After several rounds of political volleys between the Minneapolis City Council and the Library Board, the fate of three libraries scheduled for closure remains unclear.
While the Minneapolis City Council approved the additional $1.2 million the Library Board had said was the minimum amount of funding it needed to keep all 15 of the city's libraries open in 2007, the move came with a catch. The money is all one-time funding, which differs from the decision taken by the City Council's Ways and Means Committee in late November to provide the Library Board with $850,000 in one-time funding and $250,000 in ongoing funding.
The $1.1 million the Ways and Means Committee voted to approve in November would have been enough to keep at least one and possibly two of the three libraries scheduled for closure - Roosevelt, Southeast and Webber Park - open in 2007. The Library Board voted at its Dec. 6 meeting to postpone making any decisions on the fate of the three libraries and instead request at least $105,000 in additional funding from the City Council to keep all three libraries that were scheduled for closure open part-time. The additional funding will not alter plans to reduce the number of days per week the new Central Library is open from six to five.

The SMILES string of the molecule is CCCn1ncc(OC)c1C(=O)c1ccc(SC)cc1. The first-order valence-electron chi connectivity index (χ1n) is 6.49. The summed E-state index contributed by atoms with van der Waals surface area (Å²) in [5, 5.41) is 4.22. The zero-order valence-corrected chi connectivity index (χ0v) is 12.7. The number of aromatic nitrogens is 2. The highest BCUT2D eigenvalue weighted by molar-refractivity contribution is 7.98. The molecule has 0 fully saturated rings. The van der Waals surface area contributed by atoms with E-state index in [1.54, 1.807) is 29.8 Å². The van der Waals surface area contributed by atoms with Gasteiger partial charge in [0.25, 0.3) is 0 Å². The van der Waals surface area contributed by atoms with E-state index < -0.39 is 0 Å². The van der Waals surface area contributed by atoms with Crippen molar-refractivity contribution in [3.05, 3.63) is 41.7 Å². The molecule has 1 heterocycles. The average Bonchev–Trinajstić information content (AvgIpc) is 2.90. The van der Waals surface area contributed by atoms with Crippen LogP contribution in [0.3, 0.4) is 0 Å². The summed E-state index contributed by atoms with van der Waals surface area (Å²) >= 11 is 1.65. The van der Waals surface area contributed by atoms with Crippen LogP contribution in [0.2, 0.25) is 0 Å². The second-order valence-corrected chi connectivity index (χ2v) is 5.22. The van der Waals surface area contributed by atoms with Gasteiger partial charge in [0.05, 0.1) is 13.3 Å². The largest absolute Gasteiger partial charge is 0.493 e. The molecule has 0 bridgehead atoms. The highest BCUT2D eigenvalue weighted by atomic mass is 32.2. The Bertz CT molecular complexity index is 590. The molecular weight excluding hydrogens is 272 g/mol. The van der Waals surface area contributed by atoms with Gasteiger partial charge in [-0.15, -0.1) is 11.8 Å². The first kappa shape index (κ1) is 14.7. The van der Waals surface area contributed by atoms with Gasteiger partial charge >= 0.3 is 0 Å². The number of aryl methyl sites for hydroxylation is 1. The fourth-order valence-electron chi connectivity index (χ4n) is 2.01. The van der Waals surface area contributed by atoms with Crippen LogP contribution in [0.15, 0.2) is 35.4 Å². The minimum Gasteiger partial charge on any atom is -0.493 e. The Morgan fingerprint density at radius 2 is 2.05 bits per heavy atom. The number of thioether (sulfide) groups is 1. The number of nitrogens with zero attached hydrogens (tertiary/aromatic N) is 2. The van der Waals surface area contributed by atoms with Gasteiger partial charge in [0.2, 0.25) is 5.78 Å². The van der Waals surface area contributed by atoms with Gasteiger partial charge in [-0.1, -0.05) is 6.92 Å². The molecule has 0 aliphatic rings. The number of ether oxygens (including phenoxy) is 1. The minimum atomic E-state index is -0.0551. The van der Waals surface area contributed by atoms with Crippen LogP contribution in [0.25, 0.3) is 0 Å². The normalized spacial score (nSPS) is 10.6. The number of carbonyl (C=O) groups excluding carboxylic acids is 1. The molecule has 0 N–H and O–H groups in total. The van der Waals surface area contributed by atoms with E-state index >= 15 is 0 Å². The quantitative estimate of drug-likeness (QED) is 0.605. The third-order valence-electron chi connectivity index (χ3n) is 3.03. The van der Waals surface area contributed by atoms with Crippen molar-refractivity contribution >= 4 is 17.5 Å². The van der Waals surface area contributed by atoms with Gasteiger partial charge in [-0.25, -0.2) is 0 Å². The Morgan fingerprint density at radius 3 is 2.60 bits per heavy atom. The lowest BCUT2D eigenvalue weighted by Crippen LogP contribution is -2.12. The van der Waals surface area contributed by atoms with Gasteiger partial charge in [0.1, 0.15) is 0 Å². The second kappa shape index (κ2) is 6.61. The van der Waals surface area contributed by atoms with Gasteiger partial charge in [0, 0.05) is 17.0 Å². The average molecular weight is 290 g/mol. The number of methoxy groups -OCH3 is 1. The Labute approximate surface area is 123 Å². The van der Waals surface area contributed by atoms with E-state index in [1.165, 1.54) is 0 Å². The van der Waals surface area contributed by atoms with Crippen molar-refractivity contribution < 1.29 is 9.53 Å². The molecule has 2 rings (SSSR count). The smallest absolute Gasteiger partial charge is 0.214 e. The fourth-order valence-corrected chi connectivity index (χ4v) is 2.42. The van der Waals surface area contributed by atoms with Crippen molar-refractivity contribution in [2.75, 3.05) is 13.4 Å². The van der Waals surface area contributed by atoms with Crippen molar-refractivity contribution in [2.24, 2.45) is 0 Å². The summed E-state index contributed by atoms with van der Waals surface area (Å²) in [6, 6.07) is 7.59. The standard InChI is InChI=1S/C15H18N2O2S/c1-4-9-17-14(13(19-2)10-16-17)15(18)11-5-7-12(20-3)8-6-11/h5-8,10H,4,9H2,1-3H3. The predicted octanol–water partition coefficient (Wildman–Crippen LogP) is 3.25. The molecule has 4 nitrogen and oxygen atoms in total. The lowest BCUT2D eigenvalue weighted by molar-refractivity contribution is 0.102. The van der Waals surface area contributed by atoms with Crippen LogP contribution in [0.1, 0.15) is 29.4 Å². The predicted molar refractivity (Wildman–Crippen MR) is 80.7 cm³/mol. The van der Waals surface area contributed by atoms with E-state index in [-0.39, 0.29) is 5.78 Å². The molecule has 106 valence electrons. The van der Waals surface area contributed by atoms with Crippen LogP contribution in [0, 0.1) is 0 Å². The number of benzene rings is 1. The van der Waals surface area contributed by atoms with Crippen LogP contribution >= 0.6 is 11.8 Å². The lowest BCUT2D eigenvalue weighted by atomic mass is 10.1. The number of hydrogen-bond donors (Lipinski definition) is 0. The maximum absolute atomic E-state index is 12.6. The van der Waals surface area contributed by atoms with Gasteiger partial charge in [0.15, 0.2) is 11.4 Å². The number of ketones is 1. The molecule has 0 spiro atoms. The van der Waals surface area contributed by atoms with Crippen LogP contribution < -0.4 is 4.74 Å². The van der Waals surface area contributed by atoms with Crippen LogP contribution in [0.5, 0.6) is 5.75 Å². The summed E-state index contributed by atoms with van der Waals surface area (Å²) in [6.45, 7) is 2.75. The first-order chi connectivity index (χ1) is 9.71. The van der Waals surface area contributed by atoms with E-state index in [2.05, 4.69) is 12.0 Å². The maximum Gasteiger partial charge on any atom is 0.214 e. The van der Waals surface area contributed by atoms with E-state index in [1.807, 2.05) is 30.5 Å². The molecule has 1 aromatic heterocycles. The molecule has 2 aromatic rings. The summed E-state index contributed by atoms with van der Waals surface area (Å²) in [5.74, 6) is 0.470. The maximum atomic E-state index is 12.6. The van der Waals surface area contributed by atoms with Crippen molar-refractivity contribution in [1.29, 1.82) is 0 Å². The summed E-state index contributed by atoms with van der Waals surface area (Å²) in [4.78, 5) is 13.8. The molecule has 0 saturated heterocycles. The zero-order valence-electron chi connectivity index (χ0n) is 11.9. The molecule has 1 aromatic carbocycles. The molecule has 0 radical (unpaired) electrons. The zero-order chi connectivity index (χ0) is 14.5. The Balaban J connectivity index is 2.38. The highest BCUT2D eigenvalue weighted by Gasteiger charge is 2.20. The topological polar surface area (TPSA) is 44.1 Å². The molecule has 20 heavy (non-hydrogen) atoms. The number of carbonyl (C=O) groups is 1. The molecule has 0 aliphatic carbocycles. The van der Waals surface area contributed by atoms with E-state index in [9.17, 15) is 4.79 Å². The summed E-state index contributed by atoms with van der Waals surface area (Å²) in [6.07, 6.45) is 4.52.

At its Dec. 11 budget meeting, the City Council voted to give the Library Board the additional money - but none of the $1.2 million will be ongoing funding. The budget approved by the Council also eliminates $925,000 in ongoing funds that would have come from the library foregoing certain capital improvement funding in the next five years and paying down debt.
While the funding boost the Library Board did receive is enough to keep all 15 libraries open in 2007, the lack of any ongoing funding means Library Board members will have to decide whether they want to hire staff that they can't guarantee they will be able to afford past next year. The Library Board will vote on its 2007 budget Dec. 20.
Councilmember Betsy Hodges (13th Ward) said giving the Library Board one-time additional funding is the most responsible move for the City Council. Several committees are currently looking at solutions for the long-term future of the library system - including things such as a full or partial merger with the Hennepin County library system - and Hodges said she isn't comfortable funding a system that doesn't have a clear long-term plan in front of it.
But Councilmember Elizabeth Glidden (8th Ward) said providing the Library Board with $250,000 is one way the Library Board and City Council can begin to end the cycle of “working on the basis of year-to-year emergencies.”
“We must build and rebuild trust with the libraries,” Glidden said.